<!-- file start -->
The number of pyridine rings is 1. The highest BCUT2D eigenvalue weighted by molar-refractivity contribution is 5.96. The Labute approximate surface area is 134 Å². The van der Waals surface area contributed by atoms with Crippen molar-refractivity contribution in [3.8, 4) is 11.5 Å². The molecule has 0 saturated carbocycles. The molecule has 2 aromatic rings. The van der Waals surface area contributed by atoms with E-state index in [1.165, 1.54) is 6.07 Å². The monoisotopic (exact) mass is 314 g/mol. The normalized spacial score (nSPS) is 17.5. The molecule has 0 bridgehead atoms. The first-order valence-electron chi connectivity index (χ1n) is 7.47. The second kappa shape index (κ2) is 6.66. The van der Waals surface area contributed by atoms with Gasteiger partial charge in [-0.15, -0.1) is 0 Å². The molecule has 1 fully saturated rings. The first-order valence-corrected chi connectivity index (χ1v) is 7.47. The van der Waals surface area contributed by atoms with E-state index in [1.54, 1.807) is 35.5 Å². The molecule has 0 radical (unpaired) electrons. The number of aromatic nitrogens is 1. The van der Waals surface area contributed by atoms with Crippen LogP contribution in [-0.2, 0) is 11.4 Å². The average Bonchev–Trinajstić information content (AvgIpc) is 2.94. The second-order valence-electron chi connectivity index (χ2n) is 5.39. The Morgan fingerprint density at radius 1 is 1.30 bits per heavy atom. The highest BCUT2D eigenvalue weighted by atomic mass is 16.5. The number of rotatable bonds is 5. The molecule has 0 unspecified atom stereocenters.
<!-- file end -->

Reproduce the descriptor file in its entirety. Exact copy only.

The number of pyridine rings is 1. The highest BCUT2D eigenvalue weighted by molar-refractivity contribution is 5.96. The Labute approximate surface area is 134 Å². The van der Waals surface area contributed by atoms with Crippen molar-refractivity contribution in [3.8, 4) is 11.5 Å². The molecule has 0 saturated carbocycles. The molecule has 2 aromatic rings. The van der Waals surface area contributed by atoms with E-state index in [1.165, 1.54) is 6.07 Å². The monoisotopic (exact) mass is 314 g/mol. The normalized spacial score (nSPS) is 17.5. The molecule has 0 bridgehead atoms. The first-order valence-electron chi connectivity index (χ1n) is 7.47. The second kappa shape index (κ2) is 6.66. The van der Waals surface area contributed by atoms with Gasteiger partial charge in [-0.15, -0.1) is 0 Å². The molecule has 1 fully saturated rings. The first-order valence-corrected chi connectivity index (χ1v) is 7.47. The van der Waals surface area contributed by atoms with E-state index in [1.54, 1.807) is 35.5 Å². The molecule has 0 radical (unpaired) electrons. The number of aromatic nitrogens is 1. The van der Waals surface area contributed by atoms with Crippen LogP contribution in [-0.2, 0) is 11.4 Å². The average Bonchev–Trinajstić information content (AvgIpc) is 2.94. The second-order valence-electron chi connectivity index (χ2n) is 5.39. The Morgan fingerprint density at radius 1 is 1.30 bits per heavy atom. The highest BCUT2D eigenvalue weighted by atomic mass is 16.5. The number of rotatable bonds is 5. The molecule has 0 unspecified atom stereocenters.